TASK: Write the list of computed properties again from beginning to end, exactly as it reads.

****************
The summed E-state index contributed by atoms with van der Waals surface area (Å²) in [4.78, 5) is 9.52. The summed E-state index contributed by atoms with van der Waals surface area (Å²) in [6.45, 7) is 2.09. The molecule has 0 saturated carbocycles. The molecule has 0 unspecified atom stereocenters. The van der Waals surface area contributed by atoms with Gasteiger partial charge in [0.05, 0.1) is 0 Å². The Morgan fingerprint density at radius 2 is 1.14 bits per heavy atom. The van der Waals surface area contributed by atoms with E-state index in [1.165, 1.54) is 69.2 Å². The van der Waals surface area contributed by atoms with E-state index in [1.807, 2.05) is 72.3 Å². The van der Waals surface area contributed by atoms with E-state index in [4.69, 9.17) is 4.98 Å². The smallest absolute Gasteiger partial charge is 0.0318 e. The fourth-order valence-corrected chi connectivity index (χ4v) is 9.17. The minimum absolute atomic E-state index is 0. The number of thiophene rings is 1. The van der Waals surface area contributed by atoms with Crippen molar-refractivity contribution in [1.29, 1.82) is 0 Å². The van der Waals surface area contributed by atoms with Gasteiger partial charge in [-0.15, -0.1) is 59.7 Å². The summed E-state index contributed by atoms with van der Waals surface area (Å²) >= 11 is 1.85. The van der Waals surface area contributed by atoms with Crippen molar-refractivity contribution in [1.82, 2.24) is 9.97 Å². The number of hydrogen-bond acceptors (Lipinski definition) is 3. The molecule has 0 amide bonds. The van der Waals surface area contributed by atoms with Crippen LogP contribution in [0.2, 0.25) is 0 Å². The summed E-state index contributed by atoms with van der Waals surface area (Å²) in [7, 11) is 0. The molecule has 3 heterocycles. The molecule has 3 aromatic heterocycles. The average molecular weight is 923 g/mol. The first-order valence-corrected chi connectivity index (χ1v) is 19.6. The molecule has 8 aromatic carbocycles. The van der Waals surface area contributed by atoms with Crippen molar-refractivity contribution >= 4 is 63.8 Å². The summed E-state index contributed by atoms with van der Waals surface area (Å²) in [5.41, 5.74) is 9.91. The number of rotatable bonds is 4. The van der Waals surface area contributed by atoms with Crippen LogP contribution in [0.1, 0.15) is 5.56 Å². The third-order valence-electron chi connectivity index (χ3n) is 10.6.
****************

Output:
The summed E-state index contributed by atoms with van der Waals surface area (Å²) in [4.78, 5) is 9.52. The summed E-state index contributed by atoms with van der Waals surface area (Å²) in [6.45, 7) is 2.09. The molecule has 0 saturated carbocycles. The molecule has 0 unspecified atom stereocenters. The van der Waals surface area contributed by atoms with Gasteiger partial charge in [0.05, 0.1) is 0 Å². The Morgan fingerprint density at radius 2 is 1.14 bits per heavy atom. The van der Waals surface area contributed by atoms with E-state index in [1.165, 1.54) is 69.2 Å². The van der Waals surface area contributed by atoms with E-state index in [1.807, 2.05) is 72.3 Å². The van der Waals surface area contributed by atoms with E-state index in [4.69, 9.17) is 4.98 Å². The smallest absolute Gasteiger partial charge is 0.0318 e. The fourth-order valence-corrected chi connectivity index (χ4v) is 9.17. The minimum absolute atomic E-state index is 0. The number of thiophene rings is 1. The van der Waals surface area contributed by atoms with Crippen molar-refractivity contribution in [1.29, 1.82) is 0 Å². The van der Waals surface area contributed by atoms with Gasteiger partial charge in [-0.15, -0.1) is 59.7 Å². The summed E-state index contributed by atoms with van der Waals surface area (Å²) >= 11 is 1.85. The van der Waals surface area contributed by atoms with Crippen molar-refractivity contribution in [1.82, 2.24) is 9.97 Å². The number of hydrogen-bond acceptors (Lipinski definition) is 3. The molecule has 0 amide bonds. The van der Waals surface area contributed by atoms with Crippen LogP contribution in [0.2, 0.25) is 0 Å². The summed E-state index contributed by atoms with van der Waals surface area (Å²) in [7, 11) is 0. The molecule has 3 heterocycles. The molecule has 3 aromatic heterocycles. The average molecular weight is 923 g/mol. The first-order valence-corrected chi connectivity index (χ1v) is 19.6. The molecule has 8 aromatic carbocycles. The van der Waals surface area contributed by atoms with Crippen molar-refractivity contribution >= 4 is 63.8 Å². The summed E-state index contributed by atoms with van der Waals surface area (Å²) in [5.41, 5.74) is 9.91. The number of rotatable bonds is 4. The van der Waals surface area contributed by atoms with Crippen LogP contribution in [0.1, 0.15) is 5.56 Å². The third-order valence-electron chi connectivity index (χ3n) is 10.6.